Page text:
Vangvieng had a bit of a reputation. Adventurers who had forded the Mekong before and returned to Korea told of a kind of dark partyland filled with drugs and terror. In this lucid, bacchanalian hellscape people were forever blasted out of their gourds on cheap, bathroom-brew LSD and radioactive mushrooms, swirling through life in a semi-permanent haze that left them brain-damaged and covered in body paint. It was a town insomuch as people sometimes lived there, but really it was a gateway to the river of sin and villainy.
The river was a gurgling, slow-moving pleasure obstacle course surrounded everywhere in jimmied-together shacks full of bargain booze and drunk foreigners. A shop in town would rent you a large, poorly maintained tube, which you then took to ride down the river. Locals, who were really just personified manifestations of human desire and low will power, would hook your tube as you floated by, make a margarita in your mouth, load your capillaries full of hallucinogens, and shove you back out into the rapids.
We imagined a sort of outdoor opium den, clouds of dark purple smoke puffing up into the sky in the shape of psychedelic dragons over the prone bodies and lolling tongues of dozens of foreign corpses. It was widely known that the town boasted an impressive death rate, as addled backpackers leapt from rickety bridges and fraying rope swings directly on to piles of jagged rocks while screaming, one supposes, “I AM THE ARCHBISHOP OF THE TUBE KINGDOM!”
This city was the halfway point of our journey through Laos, and we had mixed feelings about going there. We liked the idea of leisurely floating down a river, perhaps even while drunk, but all of the intravenous drug use and death sounded like kind of a bummer. Shredded husks of human flesh scrambled about on a calming river can really bring down the mood, you know? We were all behind on the most recent season of Breaking Bad, and somehow interacting with dozens of methed out weirdoes thrashing through the Lao countryside and urinating all over Buddhist temples did not hold a great deal of appeal for us.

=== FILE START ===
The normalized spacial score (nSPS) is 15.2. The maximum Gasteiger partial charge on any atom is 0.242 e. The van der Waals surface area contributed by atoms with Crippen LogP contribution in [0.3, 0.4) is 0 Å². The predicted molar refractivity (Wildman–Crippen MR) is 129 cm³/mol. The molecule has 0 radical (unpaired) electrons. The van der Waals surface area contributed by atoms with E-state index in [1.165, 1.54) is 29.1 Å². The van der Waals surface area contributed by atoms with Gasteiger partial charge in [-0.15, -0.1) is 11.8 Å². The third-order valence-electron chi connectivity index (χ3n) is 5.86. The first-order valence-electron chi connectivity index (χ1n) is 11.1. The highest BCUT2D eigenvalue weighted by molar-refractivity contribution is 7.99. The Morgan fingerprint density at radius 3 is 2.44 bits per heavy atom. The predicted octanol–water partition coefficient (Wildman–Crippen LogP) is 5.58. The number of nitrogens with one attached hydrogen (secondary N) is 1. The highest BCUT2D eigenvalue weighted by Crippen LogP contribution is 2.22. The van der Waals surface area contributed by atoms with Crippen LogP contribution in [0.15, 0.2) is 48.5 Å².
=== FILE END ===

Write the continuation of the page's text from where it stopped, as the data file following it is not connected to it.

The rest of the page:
But word came along the trail: something was amiss in the town. After a summit of neighbouring countries who thought that all of the wanton drug use, carnal scrupulousness, and numerous brutal deaths (Victorian prudes!), Vangvieng had suffered a blow. The river, people said, meaning the nonstop drugs’n’wangs’n’boobz-a-palooza, was gone. And thus Vangvieng itself, people reported, was history.
“Don’t bother with Vangvieng,” some told us, sagely. A single tear would sluice down a weary, sunburned cheek. Tragedy cracked their voices, and if you listened closely, you could hear the many shattered pieces of a heart broken on the ruddy ground. “There’s nothing there anymore.” A gentle wind tossed their seasalt-stained hair about, and there was a look in their eyes: all hope had died.
We were in a Post-Vangvieng world, according to most of these travellers. The city had been entirely blasted off the map, from the sounds of it. Homes destroyed, people burned in the fury of Hades’ wrath, whole crowds replaced by pillars of salt. The land was ravaged and scorched, the water was poisoned, and the soil so stained by what follies it had seen that ne’er again would another thing grow. It was a crater of a town, a complete lack of existence. Cows and chickens had gone sterile. The water was grey and caused both herpes and male pattern baldness. Ice cream, if brought within the boundaries of this forsaken land, no longer tasted delicious.God had turned his back on this village and its few caterwauling citizens.
Why, you couldn’t even get good weed there anymore.